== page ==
That Cameron McKenna department was largely a Potemkin village created by an Australian woman of Russian-speaking (note speaking) origins, who would have been incapable of organizing the proverbial “piss-up in a brewery”, but who was very good at putting on an impressive front: when her department was about to be closed (when the **** hit the fan in various ways), about a year after I myself had moved on, that person not only managed to move just in time (and with a few toadies) to another large City of London law firm dealing with Russia, Kazakhstan etc, but the Times legal section and the main legal directories all (briefed by her and/or cronies, no doubt) lauded her new firm as having been “strengthened” by having this useless and devious woman and said toadies on board! (the last I heard of her, a few years ago, she had returned to the Antipodes and was an Australian trade delegate at a fairly high level, no doubt flourishing like the green bay tree…).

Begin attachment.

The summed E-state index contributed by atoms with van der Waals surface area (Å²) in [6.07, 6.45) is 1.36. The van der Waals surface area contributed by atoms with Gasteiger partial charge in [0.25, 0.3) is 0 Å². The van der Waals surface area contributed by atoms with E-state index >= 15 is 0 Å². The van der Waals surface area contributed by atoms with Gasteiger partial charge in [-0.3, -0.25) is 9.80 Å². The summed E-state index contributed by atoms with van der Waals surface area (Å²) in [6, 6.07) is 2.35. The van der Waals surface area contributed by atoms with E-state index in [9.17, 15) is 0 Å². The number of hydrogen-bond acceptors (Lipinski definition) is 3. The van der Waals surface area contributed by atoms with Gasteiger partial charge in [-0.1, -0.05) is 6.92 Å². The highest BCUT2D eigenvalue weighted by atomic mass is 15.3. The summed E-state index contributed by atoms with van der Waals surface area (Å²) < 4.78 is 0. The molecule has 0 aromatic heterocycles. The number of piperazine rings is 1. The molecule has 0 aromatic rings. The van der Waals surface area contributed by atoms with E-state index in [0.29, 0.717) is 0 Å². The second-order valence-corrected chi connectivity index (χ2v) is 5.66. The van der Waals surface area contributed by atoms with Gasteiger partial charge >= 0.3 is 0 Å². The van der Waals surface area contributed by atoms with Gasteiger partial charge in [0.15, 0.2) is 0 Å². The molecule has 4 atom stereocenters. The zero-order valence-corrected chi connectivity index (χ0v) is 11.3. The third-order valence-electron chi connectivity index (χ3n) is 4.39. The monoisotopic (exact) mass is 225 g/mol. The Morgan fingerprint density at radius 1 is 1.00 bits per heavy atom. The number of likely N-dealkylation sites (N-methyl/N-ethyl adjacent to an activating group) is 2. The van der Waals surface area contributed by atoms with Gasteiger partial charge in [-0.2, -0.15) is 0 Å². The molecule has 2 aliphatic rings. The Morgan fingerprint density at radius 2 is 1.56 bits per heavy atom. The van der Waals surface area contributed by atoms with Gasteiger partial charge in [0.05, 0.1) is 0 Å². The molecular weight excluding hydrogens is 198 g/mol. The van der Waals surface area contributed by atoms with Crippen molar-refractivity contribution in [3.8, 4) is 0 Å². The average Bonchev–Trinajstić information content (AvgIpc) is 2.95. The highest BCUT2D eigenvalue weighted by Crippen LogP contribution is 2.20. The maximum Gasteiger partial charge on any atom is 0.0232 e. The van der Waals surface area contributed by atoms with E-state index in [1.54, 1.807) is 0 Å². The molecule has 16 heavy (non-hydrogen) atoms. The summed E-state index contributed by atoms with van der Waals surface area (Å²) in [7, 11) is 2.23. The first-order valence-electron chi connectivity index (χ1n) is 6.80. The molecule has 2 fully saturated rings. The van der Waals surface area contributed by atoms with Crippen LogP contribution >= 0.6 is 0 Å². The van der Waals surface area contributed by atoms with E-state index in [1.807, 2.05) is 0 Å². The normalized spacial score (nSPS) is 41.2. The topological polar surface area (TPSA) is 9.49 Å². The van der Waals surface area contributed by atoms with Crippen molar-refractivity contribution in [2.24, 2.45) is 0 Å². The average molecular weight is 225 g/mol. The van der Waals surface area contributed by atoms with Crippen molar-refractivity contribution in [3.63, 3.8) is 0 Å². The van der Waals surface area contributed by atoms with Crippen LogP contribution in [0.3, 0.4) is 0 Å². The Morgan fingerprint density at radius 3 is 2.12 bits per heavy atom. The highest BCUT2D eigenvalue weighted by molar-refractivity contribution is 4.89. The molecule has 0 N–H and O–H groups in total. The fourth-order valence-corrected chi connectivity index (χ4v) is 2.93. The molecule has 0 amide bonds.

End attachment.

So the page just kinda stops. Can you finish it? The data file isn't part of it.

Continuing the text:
Anyway, returning to this McDonald character, I pretty much forgot about him for a decade, but then I started my blog and included a few reminiscences etc. So it was that I decided, recently, to see whether he was still at the Bar. To my surprise, I could not find him in the Bar Directory, or anywhere else, even by Googling. I did find some noted (i.e. appeal) cases, dating from 2008 or so. I wondered whether he had died, emigrated, even been disbarred! I drew a blank everywhere. Then I noticed that there was someone with the same surname at his last-known chambers. Not his wife at the time I knew him, because hers was a foreign, I think Indian, first name and this one was called Fran. Anyway, the Indian woman had not been at the Bar. So I thought that the surname must be co-incidence (McDonald being a fairly common name). Then, however, I noticed a few more facts.
It turned out that appeal cases from 2008 and later, proudly noted on that chambers’ website as having been done by Fran McDonald, had in fact been noted, in the law reports themselves, as having been done by Brent McDonald. I took a closer look.